JOURNAL ARTICLE

Preprocedural fasting state and adverse events in children undergoing procedural sedation and analgesia in a pediatric emergency department

Dewesh Agrawal, Shannon F Manzi, Raina Gupta, Baruch Krauss
Annals of Emergency Medicine 2003, 42 (5): 636-46
14581915

STUDY OBJECTIVE: Assessment of preprocedural fasting is considered essential in minimizing the risks of procedural sedation and analgesia. Established fasting guidelines are difficult to follow in the emergency department (ED). We characterize the fasting status of patients receiving procedural sedation and analgesia in a pediatric ED and assess the relationship between fasting status and adverse events.

METHODS: A prospective case series was conducted in a children's hospital ED during an 11-month period. All consecutive patients requiring procedural sedation and analgesia were included. Preprocedural fasting state and adverse events were recorded. The percentage of patients undergoing procedural sedation and analgesia who did not meet fasting guidelines was determined. Adverse events were analyzed in relation to fasting status.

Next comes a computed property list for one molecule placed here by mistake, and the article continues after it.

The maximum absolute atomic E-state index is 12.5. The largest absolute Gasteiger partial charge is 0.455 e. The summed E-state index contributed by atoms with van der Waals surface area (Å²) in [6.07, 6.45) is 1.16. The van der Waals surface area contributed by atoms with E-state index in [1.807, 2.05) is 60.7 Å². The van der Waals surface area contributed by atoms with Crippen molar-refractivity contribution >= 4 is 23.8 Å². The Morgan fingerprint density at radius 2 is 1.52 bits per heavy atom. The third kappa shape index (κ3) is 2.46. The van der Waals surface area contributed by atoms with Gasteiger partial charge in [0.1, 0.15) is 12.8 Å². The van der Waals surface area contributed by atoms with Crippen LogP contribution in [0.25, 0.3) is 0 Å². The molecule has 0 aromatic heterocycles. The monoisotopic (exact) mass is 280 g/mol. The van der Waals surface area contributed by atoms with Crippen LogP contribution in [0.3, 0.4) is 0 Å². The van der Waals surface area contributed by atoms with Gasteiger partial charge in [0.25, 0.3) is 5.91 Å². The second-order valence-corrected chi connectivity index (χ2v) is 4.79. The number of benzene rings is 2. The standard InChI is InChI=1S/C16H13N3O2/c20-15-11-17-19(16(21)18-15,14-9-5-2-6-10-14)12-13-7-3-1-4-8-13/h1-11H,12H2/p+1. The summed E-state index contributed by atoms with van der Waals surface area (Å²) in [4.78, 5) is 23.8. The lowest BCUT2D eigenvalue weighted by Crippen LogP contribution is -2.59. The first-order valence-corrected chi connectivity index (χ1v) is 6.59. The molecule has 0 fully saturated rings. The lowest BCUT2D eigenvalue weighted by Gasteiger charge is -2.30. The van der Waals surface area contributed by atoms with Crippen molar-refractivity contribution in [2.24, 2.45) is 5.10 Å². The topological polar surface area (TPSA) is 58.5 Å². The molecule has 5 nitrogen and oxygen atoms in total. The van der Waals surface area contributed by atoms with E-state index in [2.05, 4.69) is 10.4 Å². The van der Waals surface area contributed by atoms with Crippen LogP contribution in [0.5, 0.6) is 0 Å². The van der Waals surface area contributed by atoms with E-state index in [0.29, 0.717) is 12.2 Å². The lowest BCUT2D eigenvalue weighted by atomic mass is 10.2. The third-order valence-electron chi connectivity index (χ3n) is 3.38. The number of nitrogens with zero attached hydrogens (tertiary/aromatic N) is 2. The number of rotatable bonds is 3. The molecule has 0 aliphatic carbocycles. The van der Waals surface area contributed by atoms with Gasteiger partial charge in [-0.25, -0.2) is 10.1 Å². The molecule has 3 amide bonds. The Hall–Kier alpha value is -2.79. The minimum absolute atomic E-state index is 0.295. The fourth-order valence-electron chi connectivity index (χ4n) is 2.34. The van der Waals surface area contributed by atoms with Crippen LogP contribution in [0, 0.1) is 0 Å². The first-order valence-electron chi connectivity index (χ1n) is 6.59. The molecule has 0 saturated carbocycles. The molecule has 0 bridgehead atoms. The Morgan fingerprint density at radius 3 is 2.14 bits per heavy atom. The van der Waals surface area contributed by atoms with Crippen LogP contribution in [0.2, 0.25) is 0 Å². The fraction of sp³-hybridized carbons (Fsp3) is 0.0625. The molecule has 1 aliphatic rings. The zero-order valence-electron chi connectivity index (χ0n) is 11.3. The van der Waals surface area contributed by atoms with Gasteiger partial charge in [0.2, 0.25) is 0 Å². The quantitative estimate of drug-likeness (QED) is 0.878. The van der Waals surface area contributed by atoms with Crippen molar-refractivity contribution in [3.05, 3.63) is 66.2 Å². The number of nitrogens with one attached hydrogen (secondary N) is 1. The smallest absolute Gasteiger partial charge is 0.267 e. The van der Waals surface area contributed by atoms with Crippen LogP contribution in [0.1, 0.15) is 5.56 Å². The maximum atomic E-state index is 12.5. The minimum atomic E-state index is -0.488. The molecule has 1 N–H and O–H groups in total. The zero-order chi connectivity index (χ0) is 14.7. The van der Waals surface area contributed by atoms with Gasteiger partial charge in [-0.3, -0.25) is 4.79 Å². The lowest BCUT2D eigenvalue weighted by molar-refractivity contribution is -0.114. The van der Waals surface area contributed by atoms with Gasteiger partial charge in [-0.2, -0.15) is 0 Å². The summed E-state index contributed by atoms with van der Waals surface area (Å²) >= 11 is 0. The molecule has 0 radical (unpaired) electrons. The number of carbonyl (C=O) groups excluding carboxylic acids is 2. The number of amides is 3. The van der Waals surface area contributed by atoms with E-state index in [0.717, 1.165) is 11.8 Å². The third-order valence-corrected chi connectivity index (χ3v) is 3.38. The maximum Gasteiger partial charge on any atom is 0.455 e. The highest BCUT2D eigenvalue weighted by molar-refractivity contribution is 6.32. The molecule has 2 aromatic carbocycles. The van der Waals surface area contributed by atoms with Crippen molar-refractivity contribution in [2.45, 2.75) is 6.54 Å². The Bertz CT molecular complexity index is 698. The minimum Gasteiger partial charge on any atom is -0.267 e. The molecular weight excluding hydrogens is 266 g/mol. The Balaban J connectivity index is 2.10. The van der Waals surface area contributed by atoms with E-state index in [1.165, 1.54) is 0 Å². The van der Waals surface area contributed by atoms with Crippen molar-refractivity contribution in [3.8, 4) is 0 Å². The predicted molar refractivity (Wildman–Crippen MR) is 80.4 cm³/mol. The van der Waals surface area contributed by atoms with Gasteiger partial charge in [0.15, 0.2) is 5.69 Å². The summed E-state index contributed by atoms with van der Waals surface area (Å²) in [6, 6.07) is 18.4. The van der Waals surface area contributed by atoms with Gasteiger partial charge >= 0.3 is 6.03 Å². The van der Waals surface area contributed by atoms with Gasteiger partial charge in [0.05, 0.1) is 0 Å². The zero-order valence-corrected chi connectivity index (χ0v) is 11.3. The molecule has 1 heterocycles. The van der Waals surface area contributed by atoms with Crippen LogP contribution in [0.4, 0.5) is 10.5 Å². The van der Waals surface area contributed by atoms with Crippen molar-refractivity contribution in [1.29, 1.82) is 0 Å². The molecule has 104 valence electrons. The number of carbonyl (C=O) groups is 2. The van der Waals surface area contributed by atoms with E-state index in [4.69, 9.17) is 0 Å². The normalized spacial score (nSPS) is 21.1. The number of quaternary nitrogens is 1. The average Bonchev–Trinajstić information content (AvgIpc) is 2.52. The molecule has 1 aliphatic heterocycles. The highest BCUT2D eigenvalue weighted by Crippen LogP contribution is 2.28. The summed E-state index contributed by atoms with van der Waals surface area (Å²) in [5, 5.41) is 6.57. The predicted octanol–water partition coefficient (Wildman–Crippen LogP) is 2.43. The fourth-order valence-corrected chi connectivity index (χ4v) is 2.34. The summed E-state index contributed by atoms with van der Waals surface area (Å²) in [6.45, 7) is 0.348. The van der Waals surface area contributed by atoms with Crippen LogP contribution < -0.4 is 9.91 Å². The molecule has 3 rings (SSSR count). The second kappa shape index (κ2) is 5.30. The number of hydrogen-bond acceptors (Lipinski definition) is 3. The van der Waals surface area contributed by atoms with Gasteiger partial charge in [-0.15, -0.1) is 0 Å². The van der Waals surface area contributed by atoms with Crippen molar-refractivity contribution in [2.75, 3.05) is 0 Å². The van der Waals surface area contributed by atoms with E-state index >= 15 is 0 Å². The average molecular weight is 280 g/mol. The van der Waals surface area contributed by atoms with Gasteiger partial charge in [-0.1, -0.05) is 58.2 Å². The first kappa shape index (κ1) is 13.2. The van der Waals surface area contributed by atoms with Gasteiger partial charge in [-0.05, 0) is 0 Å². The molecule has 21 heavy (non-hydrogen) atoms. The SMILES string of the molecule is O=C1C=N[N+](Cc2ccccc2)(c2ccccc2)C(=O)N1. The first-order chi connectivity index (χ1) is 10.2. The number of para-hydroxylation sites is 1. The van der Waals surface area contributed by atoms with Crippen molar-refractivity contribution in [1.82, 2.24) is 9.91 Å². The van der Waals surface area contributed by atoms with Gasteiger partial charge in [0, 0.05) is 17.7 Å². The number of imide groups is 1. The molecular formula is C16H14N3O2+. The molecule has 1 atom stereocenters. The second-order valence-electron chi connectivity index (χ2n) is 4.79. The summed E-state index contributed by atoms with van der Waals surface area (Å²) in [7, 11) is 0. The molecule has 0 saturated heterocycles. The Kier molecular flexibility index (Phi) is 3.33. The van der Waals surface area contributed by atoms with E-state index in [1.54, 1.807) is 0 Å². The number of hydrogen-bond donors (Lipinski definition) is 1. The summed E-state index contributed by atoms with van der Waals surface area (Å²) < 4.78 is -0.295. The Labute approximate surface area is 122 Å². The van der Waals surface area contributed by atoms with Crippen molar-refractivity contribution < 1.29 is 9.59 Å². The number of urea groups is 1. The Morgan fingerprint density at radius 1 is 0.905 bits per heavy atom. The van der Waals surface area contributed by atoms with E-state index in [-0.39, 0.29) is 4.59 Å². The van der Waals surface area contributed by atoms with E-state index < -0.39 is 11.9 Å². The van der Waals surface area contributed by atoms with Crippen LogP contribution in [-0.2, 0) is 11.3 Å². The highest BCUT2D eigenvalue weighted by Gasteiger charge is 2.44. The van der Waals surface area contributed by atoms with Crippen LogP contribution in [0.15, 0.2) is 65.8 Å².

RESULTS: One thousand fourteen patients underwent procedural sedation and analgesia, and data on fasting status were available for 905 (89%) patients. Of these 905 patients, 509 (56%; 95% confidence interval [CI] 53% to 60%) did not meet fasting guidelines. Seventy-seven adverse events occurred in 68 (6.7%; 95% CI 5.2% to 8.4%) of the 1,014 patients. All adverse events were minor and successfully treated. Adverse events occurred in 32 (8.1%; 95% CI 5.6% to 11.2%) of 396 patients who met and 35 (6.9%; 95% CI 4.8% to 9.4%) of 509 patients who did not meet fasting guidelines. There was no significant difference in median fasting duration between patients with and without adverse events and between patients with and without emesis. Emesis occurred in 15 (1.5%) patients. There were no episodes of aspiration (1-sided 97.5% CI 0% to 0.4%).

CONCLUSION: Fifty-six percent of children undergoing ED procedural sedation and analgesia were not fasted in accordance with established guidelines. There was no association between preprocedural fasting state and adverse events.

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